Pixel Scroll 11/7/2016 Ugly Giant Bags of Mostly Pixels

(1) SCIENCE FICTION HALL OF FAME. Last spring the EMP Museum opened public voting on the 2016 finalists for the Science Fiction and Fantasy Hall of Fame.

In honor of the Science Fiction and Fantasy Hall of Fame’s 20th anniversary, we invited the public to submit their favorite Creators and Creations. After tallying up your nominations (nearly 2,000 submissions!), a committee of industry experts narrowed down the list to the final twenty nominees.

After waiting some months for further news, I contacted the EMP Museum and received this answer:

Announcement of the new inductees is tentatively planned for Spring 2017, with a more exact date to be announced later this month.

(2) THIS WEEK IN WORDS. Wonder what book she’s busy reviewing here?

(3) CELEBRITIES SAVING THE WORLD ON THEIR DAY OFF. Pretty damn funny. “Rachel Bloom, Elizabeth Banks Sing Their Support for Hillary in Profanity-Filled Funny or Die Video”.

“Holy f—ing shit, you’ve got to vote.”

Elizabeth Banks, Jane Lynch, Adam Scott, Mayim Bialik, Jesse Tyler Ferguson and Rachel Bloom were among the celebrities who gathered together with the help of Funny or Die to plead with voters to choose Hillary Clinton as the next president.

In an anti-Trump music video posted Friday, veteran Broadway star Patti LuPone and musician Moby are also seen belting out lyrics (with more than a handful of curse words) urging people to hit the polls.

(4) TWICE FIVE. On the eve of the election, Emily Temple offers 10 literary apocalypses from books published in the last five years.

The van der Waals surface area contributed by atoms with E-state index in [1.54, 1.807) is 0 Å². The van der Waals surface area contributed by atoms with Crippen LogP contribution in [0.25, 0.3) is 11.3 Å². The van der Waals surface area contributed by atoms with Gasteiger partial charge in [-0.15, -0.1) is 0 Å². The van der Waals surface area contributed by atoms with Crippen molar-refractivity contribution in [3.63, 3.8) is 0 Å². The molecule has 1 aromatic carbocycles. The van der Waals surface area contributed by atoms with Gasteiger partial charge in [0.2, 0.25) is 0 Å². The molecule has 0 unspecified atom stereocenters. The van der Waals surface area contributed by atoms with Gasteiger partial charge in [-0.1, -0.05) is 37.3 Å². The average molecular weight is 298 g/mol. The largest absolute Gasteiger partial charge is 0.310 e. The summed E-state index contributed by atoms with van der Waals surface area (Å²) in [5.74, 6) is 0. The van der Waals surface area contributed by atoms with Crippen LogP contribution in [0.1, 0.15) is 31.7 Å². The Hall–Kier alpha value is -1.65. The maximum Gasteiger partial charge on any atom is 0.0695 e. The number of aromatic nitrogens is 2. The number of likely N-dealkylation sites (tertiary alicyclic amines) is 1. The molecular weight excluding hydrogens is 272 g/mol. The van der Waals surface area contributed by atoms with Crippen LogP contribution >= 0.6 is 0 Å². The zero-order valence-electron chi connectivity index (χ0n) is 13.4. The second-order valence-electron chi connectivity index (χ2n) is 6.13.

Lucy Corin, One Hundred Apocalypses and Other Apocalypses

The apocalypses in this book—most just a few lines long, because sometimes that’s all it takes for the apocalypse, some a paragraph or more—are not necessarily global. They can be the end of a relationship, or a moment, or an idea, because any of these can feel like cosmic destruction. None of these apocalypses are likely to caused by Hillary Clinton or Donald Trump, but they do serve as a reminder of what havoc we can wreak on ourselves.

(5) RAISING KIDS’ INTEREST IN ASTROPHYSICS. Hungarian illustrator Róbert Farkas wants to publish a trilogy that will attract kids to astrophysics. He’s raising money on Indiegogo to foot the bill.

farkas-about-the-universee

Clever Fox’s Tales about the Universe

Overview

’Daddy, what are those million shiny spots up in the black sky?’ This is the question I want to be able to answer by the time my daughter will ask it. I invite you to help me answer this same question for hundreds, hopefully thousands of other kids all around the world.

About me

My name is Róbert Farkas, I am a freelance illustrator and animator. I live in Europe in Hungary with my family. Aside from drawing I like to read books about astrophysics in my free time, which influenced me in creating this trilogy.

About the trilogy

The first book is about the Big bang and particle physics, no joking! The second part takes us to the middle of the solar system, explains about core fusion, vacuum and what lies in the middle of a black hole. The third is a leap into quantum physics, with a taste of the speed of light, gravitational lens effect and dark matter.

To date $1,563 of the $6,900 goal has been pledged, with 25 days to go.

(6) NEW TERM BEGINS. Camestros Felapton takes in the opening stanzas of the latest Doctor Who spinoff in “Review: Class (episodes 1 & 2)”.

Class knows that it is a Buffy the Vampire Slayer clone and it knows that you know that it is a Buffy the Vampire Slayer clone. Coal Hill Academy is a school that sits at the site of damage caused to the space-time continuum by the Doctor’s meddling, a plot device that so neatly matches the hell-mouth of Buffy’s Sunnyvale that characters have to comment on it. And why not? Buffy was fun, so why not have a Buffy spin-off but set it in Britain and have a “bung-hole of the universe” instead of a Hell Mouth?